Something our award-winning drama Braveheart famously left out of their depiction of the Battle of Stirling Bridge was, well, the bridge. The English had few choices on where they could cross the deep and fast flowing River Forth, with no bridges or fords really suitable for crossing an entire army. Stirling Bridge was a small wooden crossing located near Stirling Castle (still in English hands) and was wide enough for only a couple of horses or men to cross side by side and shoulder to shoulder. It emptied onto a marshy and boggy Scottish side, with the river surrounding it and creating a natural bottleneck, something the Scottish intended to take full advantage of. Close to the Bridge was a ford that could allow sixty horse to cross at a time, however the plan to divert and cross at this ford was quashed by our resident mastermind and penny-pinching treasurer Cressingham, who was keen to avoid prolonging the battle at unnecessary expense.
The English delayed crossing by several days, attempting to negotiate under the impression that the Scots would surely surrender or make peace in face of the English force. surprised that they did not, the English began to cross the bridge. However, an initial force of Archers sent across were immediately recalled by a furious Warenne, who had overslept and not given the order himself. They were recalled, and a vanguard of over 5000 infantry and several hundred cavalry (including ol’ Hughy de) was then ordered over the bridge. This entire time the Scots, set up close by near Abbey Craig and hidden under the forests overlooking the river, bided their time.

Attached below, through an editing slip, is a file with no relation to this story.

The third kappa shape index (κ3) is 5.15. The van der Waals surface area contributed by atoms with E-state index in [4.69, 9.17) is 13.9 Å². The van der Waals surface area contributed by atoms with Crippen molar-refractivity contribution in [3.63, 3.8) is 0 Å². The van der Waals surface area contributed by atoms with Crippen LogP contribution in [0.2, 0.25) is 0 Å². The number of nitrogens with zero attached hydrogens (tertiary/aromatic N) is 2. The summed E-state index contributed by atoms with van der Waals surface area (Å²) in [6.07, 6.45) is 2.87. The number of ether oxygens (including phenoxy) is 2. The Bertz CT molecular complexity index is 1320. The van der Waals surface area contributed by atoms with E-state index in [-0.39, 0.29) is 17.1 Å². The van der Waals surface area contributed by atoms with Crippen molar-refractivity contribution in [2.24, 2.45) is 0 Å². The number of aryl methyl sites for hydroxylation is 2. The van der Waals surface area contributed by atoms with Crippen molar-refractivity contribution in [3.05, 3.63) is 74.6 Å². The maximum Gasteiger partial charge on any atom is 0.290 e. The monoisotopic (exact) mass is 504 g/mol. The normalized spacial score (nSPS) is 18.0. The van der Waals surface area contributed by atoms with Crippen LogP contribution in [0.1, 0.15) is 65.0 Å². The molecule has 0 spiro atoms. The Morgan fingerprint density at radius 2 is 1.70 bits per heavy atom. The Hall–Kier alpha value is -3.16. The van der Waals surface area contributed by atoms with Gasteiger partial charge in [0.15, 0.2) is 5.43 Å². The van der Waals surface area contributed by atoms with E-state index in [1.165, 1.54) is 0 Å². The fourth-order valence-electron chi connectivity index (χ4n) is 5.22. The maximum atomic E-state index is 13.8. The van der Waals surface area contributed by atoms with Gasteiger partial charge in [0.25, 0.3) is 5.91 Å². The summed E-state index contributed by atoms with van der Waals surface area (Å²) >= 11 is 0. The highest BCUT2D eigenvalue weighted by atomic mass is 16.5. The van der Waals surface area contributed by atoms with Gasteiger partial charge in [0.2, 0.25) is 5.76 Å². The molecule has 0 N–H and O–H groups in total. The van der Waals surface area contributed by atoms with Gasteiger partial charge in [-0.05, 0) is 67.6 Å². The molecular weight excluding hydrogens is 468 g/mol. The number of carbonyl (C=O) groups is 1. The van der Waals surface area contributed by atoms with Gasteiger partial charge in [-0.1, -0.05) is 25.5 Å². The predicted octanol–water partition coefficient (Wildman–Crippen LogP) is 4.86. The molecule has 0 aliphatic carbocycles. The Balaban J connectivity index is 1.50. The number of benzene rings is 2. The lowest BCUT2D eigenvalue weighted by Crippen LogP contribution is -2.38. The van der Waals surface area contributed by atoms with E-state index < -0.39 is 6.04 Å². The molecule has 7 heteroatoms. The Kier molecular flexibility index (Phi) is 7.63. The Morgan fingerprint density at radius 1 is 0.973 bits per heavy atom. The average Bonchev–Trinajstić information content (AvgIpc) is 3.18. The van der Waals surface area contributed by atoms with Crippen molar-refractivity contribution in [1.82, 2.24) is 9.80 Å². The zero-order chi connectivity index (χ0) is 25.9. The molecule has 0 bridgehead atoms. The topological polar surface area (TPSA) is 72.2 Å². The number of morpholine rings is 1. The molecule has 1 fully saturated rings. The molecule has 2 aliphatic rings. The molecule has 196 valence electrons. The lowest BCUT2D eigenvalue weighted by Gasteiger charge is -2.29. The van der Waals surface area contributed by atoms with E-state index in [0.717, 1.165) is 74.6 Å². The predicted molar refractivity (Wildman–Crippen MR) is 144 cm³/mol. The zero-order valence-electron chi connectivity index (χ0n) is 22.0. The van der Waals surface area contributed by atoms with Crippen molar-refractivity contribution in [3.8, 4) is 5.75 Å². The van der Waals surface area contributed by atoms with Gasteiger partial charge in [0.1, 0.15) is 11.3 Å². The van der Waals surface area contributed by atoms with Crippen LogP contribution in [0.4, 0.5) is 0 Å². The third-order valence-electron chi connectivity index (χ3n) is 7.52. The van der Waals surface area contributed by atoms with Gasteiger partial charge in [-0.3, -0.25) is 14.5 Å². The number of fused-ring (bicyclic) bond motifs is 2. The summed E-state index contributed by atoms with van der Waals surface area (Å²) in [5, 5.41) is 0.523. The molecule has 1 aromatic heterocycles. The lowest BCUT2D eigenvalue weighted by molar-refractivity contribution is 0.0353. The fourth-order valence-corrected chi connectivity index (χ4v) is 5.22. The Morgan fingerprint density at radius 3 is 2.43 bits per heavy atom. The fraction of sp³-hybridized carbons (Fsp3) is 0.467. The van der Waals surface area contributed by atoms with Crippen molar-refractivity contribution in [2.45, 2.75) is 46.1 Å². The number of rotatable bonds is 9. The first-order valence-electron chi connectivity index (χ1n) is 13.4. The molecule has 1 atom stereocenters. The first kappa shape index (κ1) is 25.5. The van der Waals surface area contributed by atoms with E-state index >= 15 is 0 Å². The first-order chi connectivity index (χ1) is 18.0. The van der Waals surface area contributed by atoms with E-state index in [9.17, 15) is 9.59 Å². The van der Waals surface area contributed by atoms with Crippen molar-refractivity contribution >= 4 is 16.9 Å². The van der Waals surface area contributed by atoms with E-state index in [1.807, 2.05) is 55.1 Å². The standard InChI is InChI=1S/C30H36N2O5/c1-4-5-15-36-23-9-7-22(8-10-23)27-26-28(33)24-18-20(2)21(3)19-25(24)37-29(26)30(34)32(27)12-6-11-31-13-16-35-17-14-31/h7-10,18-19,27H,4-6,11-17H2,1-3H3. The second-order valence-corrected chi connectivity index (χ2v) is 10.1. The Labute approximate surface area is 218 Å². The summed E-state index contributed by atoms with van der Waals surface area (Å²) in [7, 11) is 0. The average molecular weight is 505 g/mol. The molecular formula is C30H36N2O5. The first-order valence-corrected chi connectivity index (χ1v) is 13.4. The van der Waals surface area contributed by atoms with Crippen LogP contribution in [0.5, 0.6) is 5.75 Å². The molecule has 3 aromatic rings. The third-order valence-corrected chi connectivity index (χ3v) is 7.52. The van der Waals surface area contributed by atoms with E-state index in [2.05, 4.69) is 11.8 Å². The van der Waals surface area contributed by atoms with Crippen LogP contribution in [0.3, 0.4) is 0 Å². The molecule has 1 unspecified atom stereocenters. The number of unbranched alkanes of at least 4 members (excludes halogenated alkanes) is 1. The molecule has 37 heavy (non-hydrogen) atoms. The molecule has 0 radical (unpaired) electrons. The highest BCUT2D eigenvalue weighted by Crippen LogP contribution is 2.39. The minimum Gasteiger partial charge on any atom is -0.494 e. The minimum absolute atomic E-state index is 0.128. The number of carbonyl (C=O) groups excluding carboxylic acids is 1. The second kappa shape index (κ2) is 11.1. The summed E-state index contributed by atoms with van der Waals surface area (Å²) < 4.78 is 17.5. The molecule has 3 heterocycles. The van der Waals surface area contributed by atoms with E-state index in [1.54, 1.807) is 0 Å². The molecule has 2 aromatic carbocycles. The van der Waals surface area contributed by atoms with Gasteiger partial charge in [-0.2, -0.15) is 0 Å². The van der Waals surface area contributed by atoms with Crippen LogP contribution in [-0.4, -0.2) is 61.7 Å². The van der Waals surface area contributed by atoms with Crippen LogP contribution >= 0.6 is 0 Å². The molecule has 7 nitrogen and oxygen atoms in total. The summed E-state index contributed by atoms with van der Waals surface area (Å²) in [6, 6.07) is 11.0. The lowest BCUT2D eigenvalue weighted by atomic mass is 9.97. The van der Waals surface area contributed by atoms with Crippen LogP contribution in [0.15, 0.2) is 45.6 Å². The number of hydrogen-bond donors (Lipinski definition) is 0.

It must have quite an eerie and unnerving sight for the English marching across the creaky bridge towards the Scottish side. They could probably see elements of the Scottish force on the hillside, but not the entire army who were obscured by the trees. The water beneath the river was fast flowing and deep, and the heavily laden knights and infantry didn’t dare think what might happen if they fell in. More likely, however, they were in high spirits- the Scottish force they faced was tiny, poorly armed and badly trained in comparison to them and past victories cemented a feeling of superiority over any Scottish force. On top off all this, many probably held onto the gentlemanly ideals of the Pitched Battle, the rules of war that medieval armies so often stuck to. An agreement in most battles was that both sides met before any conflict, exchanged negotiations and agreements in which some kind of truce could be brokered and a fight avoided. If none could be arranged, battle would take place. After hours of fighting, either victors were obvious and the defeated army was driven off, or a truce was made and both armies parted ways and limped home. It was a romantic image of ‘gentlemanly war’ of which there are numerous examples of parties breaking, however still represented a sort of unspoken ‘rule of engagement’ of a consensual, fair battle that both armies agreed to. The English were going into this fight no doubt expecting a similar arrangement, as such battles with the Scots had started and ended this way in the past. This however, was not Moray and Wallace’s plan and would set an example to the ineptitude of naive commanders and the advantage that would be taken over those who still held onto the idea of ‘gentlemanly war’. The Scots were waiting for “as many of the enemy had come over [the bridge] as they believed they could overcome”, and as the 5000 strong vanguard had all but crossed the Bridge, the Scots charged.